At a time when the United States is seeing low unemployment rates¹ and high job growth, the results of our second annual survey reflect the stark reality that almost half of working Americans face: even when you’re employed, it’s hard to keep your head above water when it comes to personal finances. In many parts of the country, wages aren’t rising enough to cover increased costs of living², leading to higher levels of high-cost consumer debt³.
So what does this mean for the wallets, and more importantly, the overall wellbeing, of working Americans?
Our survey results show that many more working Americans (42%) are dealing with financial stress than stress in other areas of life: 31% report work or career issues, followed by 29% who are worried about their health, and 27% who are experiencing troubled relationships.
And money worries bleed into other areas of life in significant ways — most notably, the workplace. People who are financially stressed are 11x more likely than those without to have sleepless nights, 10x more likely to not finish daily tasks at work, 9x more likely to have troubled relationships with their coworkers, and over 2x more likely to be looking for a new job. They are also much more likely to suffer from poor mental health: they are 6x more likely to experience anxiety and panic attacks, and 7x more likely to be depressed than those without financial stress.
Financial stress shows up in different ways across people with different incomes, ages, or educational backgrounds, but one thing is clear: it’s not just those who take home less money that are having trouble making ends meet. There is a persistent narrative in America that if you make enough money, financial concerns simply vanish. But with large increases in costs of necessary expenditures like housing⁴ and higher education⁵, salaries alone aren’t enabling most people to reach the financial milestones that previous generations could expect.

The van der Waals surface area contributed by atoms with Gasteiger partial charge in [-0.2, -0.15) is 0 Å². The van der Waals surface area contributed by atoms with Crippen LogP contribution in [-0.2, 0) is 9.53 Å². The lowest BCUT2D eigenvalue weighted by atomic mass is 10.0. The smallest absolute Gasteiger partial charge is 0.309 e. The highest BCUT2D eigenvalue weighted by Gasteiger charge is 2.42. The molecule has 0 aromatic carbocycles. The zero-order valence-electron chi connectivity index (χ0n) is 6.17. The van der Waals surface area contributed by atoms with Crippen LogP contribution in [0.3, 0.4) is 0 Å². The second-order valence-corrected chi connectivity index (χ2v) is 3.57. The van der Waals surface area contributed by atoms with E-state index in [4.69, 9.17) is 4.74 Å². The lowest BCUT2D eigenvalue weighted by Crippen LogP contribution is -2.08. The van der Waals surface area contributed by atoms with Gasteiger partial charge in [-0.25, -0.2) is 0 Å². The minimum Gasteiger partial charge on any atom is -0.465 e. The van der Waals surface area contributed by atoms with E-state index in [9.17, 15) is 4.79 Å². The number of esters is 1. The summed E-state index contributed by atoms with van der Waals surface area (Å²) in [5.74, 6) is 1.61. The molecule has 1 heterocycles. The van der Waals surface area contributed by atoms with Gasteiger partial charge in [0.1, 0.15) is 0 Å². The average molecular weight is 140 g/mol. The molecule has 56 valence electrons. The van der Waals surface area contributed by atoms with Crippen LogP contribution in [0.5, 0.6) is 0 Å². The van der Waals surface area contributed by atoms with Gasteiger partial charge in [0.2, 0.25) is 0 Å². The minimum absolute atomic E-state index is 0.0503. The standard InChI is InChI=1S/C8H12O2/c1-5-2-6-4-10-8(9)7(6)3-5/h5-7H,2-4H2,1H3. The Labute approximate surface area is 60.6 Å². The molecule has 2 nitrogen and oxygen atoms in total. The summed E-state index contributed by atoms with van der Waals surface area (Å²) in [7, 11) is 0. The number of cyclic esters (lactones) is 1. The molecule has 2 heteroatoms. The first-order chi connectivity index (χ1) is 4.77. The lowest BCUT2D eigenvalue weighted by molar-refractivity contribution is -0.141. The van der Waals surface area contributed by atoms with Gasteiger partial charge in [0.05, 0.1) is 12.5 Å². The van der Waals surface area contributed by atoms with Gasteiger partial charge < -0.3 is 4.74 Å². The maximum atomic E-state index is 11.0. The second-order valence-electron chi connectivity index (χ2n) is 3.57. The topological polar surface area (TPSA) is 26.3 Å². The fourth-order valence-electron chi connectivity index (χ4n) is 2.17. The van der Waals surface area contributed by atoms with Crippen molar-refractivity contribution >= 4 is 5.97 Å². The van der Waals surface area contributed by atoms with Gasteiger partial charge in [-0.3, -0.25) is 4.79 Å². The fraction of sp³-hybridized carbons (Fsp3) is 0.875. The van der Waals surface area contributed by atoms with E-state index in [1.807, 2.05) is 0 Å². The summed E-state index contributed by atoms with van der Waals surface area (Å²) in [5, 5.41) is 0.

Thirty-one percent of people who make over $100,000 run out of money before payday. Keep in mind that these incomes are 4x the average in the United States³. This shows us that financial stress is a problem that permeates the wallets of working Americans in all walks of life.
As a result, an increasing number of people are turning to high-cost sources of credit like high-interest credit cards, payday loans, and overdraft fees to get by each month. More than 40 percent of working Americans who use credit cards carry more than $3,000 on their balances month to month. The band-aid solutions are even more acute amongst those under the age of 35, with 30% paying over $100 in overdraft fees in the past year, and 15% having taken out a payday loan. Perhaps unsurprisingly, emergency savings are scant: 48% of people don’t have a way of setting aside money for emergencies, and many of them feel anxious about that fact.
There’s a persistent financial literacy problem across all demographics, incomes, and education levels, as well. Even people who say that they know their credit score are more likely than not to over- or underestimate their actual score by a significant degree. So even though personal finances are clearly a major area of stress or importance to the majority of Americans, most people still don’t have what they need to feel confident in managing their financial situation and wellbeing.
Employers experience the negative downstream effects of employee financial stress through lower productivity and increased turnover costs, to the tune of 13-18% of their annual payroll. This isn’t contained to lower-level employees, either. While the highest percentage of financially stressed employees are trainees, the second highest are the VP / President followed by the C-suite. Fortunately, people overwhelmingly say they trust their employer when it comes to their personal financial situation (82%) and many agreed that their employer offering financial solutions as voluntary benefits would be of value to them.
The 2nd Annual Salary Finance Report, Inside the Wallets of Working Americans, takes a deep dive into all of these issues and more. The research goes beyond the US jobs report to show the reality working Americans are facing. Ignoring the impact of financial stress in the workplace will only worsen the state of employee financial wellness.
Download the full report for an exclusive look inside the wallets of working Americans.